Unmarried and Undaunted by G. Dalfonzo
I am not a member of this site, so I cannot access the full article.
My one criticism of this, from what I’ve seen of this little portion, is that it seems to spiritualize singleness.
Spiritualizing it in this manner might possibly bring more respect to adult singles from a Christian marriage-worshipping, Christian marriage-obsessed culture, but for those Christians over the age of 40 who had hoped to marry, this spiritualizing of singleness, to make it sound spiritually noble, is white-washing things.
(Link): Unmarried and Undaunted
Excerpt, from their free article preview:
How singleness can inspire faithful service and hope for the Resurrection.
Christina Hitchcock always assumed she would get married one day. But as years went by and it didn’t happen, she found herself trying to piece together a vision of life without marriage.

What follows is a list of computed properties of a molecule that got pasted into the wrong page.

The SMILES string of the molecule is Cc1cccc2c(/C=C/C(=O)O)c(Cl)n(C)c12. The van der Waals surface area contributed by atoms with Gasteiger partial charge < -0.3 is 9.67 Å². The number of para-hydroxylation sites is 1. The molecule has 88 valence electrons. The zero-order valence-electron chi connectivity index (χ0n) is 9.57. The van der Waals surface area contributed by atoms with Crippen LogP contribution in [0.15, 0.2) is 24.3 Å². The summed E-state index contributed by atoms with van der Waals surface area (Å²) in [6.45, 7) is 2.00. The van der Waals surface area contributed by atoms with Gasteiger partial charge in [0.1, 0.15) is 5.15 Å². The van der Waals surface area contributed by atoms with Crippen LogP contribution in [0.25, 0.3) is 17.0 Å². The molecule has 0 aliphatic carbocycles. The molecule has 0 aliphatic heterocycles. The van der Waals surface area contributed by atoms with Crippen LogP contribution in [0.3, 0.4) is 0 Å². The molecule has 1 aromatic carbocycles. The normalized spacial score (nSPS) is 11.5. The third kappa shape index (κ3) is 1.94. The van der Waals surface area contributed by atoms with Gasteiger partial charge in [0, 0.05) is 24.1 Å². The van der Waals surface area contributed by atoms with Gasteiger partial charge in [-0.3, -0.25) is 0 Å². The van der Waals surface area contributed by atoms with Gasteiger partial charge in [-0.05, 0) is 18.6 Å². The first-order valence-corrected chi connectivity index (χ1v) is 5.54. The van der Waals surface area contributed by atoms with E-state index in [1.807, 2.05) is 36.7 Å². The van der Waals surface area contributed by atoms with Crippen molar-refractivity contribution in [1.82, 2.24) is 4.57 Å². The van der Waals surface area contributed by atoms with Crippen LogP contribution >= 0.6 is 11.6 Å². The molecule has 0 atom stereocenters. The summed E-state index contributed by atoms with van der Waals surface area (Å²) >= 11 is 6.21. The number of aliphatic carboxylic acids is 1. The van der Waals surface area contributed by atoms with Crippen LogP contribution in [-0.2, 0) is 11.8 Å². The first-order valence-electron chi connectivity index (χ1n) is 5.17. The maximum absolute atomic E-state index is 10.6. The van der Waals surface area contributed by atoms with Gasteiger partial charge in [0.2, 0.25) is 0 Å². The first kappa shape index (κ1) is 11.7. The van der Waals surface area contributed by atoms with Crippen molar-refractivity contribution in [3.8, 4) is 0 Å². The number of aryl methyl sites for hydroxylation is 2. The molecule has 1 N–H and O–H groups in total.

Even though she’s now married, Hitchcock, who teaches theology at the University of Sioux Falls in South Dakota, wrote The Significance of Singleness: A Theological Vision for the Future of the Church to show how singleness is a valuable way of life that points us to true fulfillment in Christ.
CT features editor Gina Dalfonzo spoke with Hitchcock about cultivating a renewed understanding of singleness for the whole church.
Why is the vision provided by singleness so important for the church?
Paul’s endorsement of singleness in 1 Corinthians 7 isn’t merely about having more missionaries, more martyrs, or more people with more time for the church. Singleness has theological significance because it tells us something important about who God is and what God is doing.